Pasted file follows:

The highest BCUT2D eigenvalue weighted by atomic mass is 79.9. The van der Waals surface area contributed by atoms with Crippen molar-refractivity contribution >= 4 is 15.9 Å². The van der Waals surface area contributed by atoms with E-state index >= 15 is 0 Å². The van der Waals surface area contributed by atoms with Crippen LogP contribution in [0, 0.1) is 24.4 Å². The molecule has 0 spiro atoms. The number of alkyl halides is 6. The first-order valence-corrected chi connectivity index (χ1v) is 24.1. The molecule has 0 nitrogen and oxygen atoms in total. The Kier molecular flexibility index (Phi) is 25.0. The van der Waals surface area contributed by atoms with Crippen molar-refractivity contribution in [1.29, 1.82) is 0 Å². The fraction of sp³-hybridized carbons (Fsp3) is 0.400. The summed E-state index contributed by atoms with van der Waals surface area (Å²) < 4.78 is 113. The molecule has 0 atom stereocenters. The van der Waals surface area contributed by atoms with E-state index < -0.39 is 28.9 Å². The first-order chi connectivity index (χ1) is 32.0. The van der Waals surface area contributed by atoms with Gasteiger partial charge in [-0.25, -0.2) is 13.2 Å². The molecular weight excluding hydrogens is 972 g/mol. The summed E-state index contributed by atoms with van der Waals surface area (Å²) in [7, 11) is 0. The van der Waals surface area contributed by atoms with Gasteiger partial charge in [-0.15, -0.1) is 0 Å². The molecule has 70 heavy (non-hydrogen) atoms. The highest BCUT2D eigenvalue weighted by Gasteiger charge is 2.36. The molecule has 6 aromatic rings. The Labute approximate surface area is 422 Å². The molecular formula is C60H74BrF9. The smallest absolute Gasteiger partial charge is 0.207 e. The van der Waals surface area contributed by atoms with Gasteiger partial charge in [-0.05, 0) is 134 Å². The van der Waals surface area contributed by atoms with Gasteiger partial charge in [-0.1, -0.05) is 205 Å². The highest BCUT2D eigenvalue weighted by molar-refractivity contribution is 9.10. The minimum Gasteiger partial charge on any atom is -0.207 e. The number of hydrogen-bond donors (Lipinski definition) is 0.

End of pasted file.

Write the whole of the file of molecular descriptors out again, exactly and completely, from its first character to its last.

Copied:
The highest BCUT2D eigenvalue weighted by atomic mass is 79.9. The van der Waals surface area contributed by atoms with Crippen molar-refractivity contribution >= 4 is 15.9 Å². The van der Waals surface area contributed by atoms with E-state index >= 15 is 0 Å². The van der Waals surface area contributed by atoms with Crippen LogP contribution in [0, 0.1) is 24.4 Å². The molecule has 0 spiro atoms. The number of alkyl halides is 6. The first-order valence-corrected chi connectivity index (χ1v) is 24.1. The molecule has 0 nitrogen and oxygen atoms in total. The Kier molecular flexibility index (Phi) is 25.0. The van der Waals surface area contributed by atoms with Crippen molar-refractivity contribution in [1.29, 1.82) is 0 Å². The fraction of sp³-hybridized carbons (Fsp3) is 0.400. The summed E-state index contributed by atoms with van der Waals surface area (Å²) < 4.78 is 113. The molecule has 0 atom stereocenters. The van der Waals surface area contributed by atoms with E-state index < -0.39 is 28.9 Å². The first-order chi connectivity index (χ1) is 32.0. The van der Waals surface area contributed by atoms with Gasteiger partial charge in [-0.25, -0.2) is 13.2 Å². The molecular weight excluding hydrogens is 972 g/mol. The summed E-state index contributed by atoms with van der Waals surface area (Å²) in [7, 11) is 0. The van der Waals surface area contributed by atoms with Gasteiger partial charge in [-0.15, -0.1) is 0 Å². The molecule has 70 heavy (non-hydrogen) atoms. The highest BCUT2D eigenvalue weighted by Gasteiger charge is 2.36. The molecule has 6 aromatic rings. The Labute approximate surface area is 422 Å². The molecular formula is C60H74BrF9. The smallest absolute Gasteiger partial charge is 0.207 e. The van der Waals surface area contributed by atoms with Gasteiger partial charge in [-0.05, 0) is 134 Å². The van der Waals surface area contributed by atoms with Gasteiger partial charge in [-0.1, -0.05) is 205 Å². The highest BCUT2D eigenvalue weighted by molar-refractivity contribution is 9.10. The minimum Gasteiger partial charge on any atom is -0.207 e. The number of hydrogen-bond donors (Lipinski definition) is 0.